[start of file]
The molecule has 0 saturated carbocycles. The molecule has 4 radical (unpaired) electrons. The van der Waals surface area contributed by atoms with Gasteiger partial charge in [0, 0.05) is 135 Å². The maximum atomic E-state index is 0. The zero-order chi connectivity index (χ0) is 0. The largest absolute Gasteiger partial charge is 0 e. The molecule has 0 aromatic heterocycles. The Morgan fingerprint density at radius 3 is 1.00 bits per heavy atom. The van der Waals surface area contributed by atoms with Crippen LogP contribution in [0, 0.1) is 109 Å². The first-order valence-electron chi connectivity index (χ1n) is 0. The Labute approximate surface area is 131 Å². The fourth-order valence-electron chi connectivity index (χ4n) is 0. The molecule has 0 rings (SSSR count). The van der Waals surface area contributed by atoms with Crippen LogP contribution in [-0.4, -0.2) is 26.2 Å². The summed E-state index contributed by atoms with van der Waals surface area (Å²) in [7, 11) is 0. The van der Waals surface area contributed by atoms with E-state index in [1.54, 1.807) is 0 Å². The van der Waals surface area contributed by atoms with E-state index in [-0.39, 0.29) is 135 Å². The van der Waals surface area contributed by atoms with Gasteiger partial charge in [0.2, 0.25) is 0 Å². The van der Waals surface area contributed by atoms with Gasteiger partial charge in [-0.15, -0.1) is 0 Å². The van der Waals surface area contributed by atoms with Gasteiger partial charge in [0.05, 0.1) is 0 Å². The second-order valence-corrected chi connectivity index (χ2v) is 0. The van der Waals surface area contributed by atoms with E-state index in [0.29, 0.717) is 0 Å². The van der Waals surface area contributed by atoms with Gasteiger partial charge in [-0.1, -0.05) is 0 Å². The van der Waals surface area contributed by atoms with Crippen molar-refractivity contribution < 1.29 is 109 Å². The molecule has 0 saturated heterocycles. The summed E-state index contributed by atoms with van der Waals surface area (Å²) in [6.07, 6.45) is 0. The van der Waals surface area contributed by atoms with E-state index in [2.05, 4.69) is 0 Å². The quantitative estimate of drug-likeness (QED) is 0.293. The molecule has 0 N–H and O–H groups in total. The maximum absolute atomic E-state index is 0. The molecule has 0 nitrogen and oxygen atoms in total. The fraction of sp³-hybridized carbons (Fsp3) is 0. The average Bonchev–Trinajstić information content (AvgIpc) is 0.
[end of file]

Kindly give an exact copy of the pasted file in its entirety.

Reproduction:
The molecule has 0 saturated carbocycles. The molecule has 4 radical (unpaired) electrons. The van der Waals surface area contributed by atoms with Gasteiger partial charge in [0, 0.05) is 135 Å². The maximum atomic E-state index is 0. The zero-order chi connectivity index (χ0) is 0. The largest absolute Gasteiger partial charge is 0 e. The molecule has 0 aromatic heterocycles. The Morgan fingerprint density at radius 3 is 1.00 bits per heavy atom. The van der Waals surface area contributed by atoms with Crippen LogP contribution in [0, 0.1) is 109 Å². The first-order valence-electron chi connectivity index (χ1n) is 0. The Labute approximate surface area is 131 Å². The fourth-order valence-electron chi connectivity index (χ4n) is 0. The molecule has 0 rings (SSSR count). The van der Waals surface area contributed by atoms with Crippen LogP contribution in [-0.4, -0.2) is 26.2 Å². The summed E-state index contributed by atoms with van der Waals surface area (Å²) in [7, 11) is 0. The van der Waals surface area contributed by atoms with E-state index in [1.54, 1.807) is 0 Å². The van der Waals surface area contributed by atoms with E-state index in [-0.39, 0.29) is 135 Å². The van der Waals surface area contributed by atoms with Gasteiger partial charge in [0.2, 0.25) is 0 Å². The van der Waals surface area contributed by atoms with Gasteiger partial charge in [-0.15, -0.1) is 0 Å². The van der Waals surface area contributed by atoms with Gasteiger partial charge in [0.05, 0.1) is 0 Å². The second-order valence-corrected chi connectivity index (χ2v) is 0. The van der Waals surface area contributed by atoms with E-state index in [0.29, 0.717) is 0 Å². The van der Waals surface area contributed by atoms with Gasteiger partial charge in [-0.1, -0.05) is 0 Å². The van der Waals surface area contributed by atoms with Crippen molar-refractivity contribution < 1.29 is 109 Å². The molecule has 0 saturated heterocycles. The summed E-state index contributed by atoms with van der Waals surface area (Å²) in [6.07, 6.45) is 0. The van der Waals surface area contributed by atoms with E-state index in [2.05, 4.69) is 0 Å². The quantitative estimate of drug-likeness (QED) is 0.293. The molecule has 0 N–H and O–H groups in total. The maximum absolute atomic E-state index is 0. The molecule has 0 nitrogen and oxygen atoms in total. The fraction of sp³-hybridized carbons (Fsp3) is 0. The average Bonchev–Trinajstić information content (AvgIpc) is 0.